The film’s creators had the unenviable task of rebooting the moribund franchise for the (excuse the expression) next generation without alienating all the ageing Trekkers and Trekkies who can recite decades-old dialogue from the original TV series. What’s a filmmaker to do?

Hiring solid but little- to-slightly-known actors who absolutely nail their characters was a great first step. Much has been made of the, um, fascinating physical likeness (even without makeup) of the original Mr. Spock (Leonard Nimoy) and Zachary Quinto, who plays Spock as a young Vulcan who’s not yet learned to control the emotional impulses of his human half. And Quinto deserves every bit of the praise, having not only absorbed Spock’s mannerisms (canny raised eyebrow, deadpan quizzical look) but also made the character his own. (This Spock is softer somehow, yet just as logical as ever.)

The other key casting decision was, of course, who would replace William Shatner in Kirk’s captain’s chair. Though Chris Pine’s physical similarity to Shatner isn’t striking, there’s no denying he channels Kirk’s cowboy eagerness, bravado, bombast, and tendency to pepper his speeches with…dramatic…pauses.

The spirit of the rest of the old gang on the Enterprise bridge is recognizable in their replacements too, even if some—Sulu (John Cho) and Uhuru (the delectable Zoe Saldana) in particular—are still shortchanged in the character- development department. Karl Urban (also delectable) as Dr. McCoy and Scots comedian Simon Pegg are particularly refreshing as the show’s comic relief. (And thank heaven Scotty is played by an actual Scot this time around.)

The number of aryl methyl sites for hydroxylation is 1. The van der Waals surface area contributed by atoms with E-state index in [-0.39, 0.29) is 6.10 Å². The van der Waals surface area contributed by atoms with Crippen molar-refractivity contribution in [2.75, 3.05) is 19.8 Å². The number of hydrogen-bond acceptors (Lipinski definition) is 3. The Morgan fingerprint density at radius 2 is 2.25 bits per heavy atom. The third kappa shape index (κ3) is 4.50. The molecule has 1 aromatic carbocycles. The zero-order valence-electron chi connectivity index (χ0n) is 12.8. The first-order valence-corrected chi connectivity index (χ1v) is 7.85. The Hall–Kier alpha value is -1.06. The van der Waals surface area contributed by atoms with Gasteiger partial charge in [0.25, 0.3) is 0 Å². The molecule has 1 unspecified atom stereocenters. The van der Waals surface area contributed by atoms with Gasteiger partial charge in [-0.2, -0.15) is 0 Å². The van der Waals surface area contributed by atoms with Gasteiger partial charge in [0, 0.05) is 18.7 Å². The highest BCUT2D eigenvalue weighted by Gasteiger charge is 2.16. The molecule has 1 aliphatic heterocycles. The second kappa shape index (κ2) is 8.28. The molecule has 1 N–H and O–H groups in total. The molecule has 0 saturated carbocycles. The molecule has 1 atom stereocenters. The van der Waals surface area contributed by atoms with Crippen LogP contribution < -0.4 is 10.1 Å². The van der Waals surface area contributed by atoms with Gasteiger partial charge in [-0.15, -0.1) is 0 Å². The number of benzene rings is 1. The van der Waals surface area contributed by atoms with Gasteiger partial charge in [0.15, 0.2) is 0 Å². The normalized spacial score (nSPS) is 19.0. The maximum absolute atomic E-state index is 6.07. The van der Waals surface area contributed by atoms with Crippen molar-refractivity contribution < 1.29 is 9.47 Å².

And when the “real” Mr. Spock (Nimoy) shows up in a welcome but bizarre subplot, you can almost feel the torch being passed to the new crew.

Director JJ Abrams had the wisdom to give the millions who recall the original series enough nostalgia hits and in-jokes to keep them (me) happy without slavishly staying true to every aspect of the 1960s series. (The cheesy special effects and aliens with visible zippers on their rubber costumes are thankfully replaced by up-to-date CGI effects).

Too bad then, that Abrams and writers Roberto Orci and Alex Kurtzman opted for a story so convoluted yet lightweight that even killer tattoos on the baldheaded Romulan villains headed by Eric Bana don’t compel us to care whether the Enterprise crew survives to begin its mission to seek out new life and new civilizations.

OK, so we can’t expect mature, humanitarian thought of The Next Generation kind from a bunch of Starfleet Academy cadets, but still there are far too many fistfights and things blowing up. We got that Kirk’s not in control of his impulses during the fight that opens the film; there was no need to belabor the point endlessly.

The new film has broken opening-weekend box office records, so surely it will be followed by more Treks. I just hope the series takes some lessons from the weightier Next Generation and Deep Space Nine scripts so that its bluff, buff new crew can live long and prosper.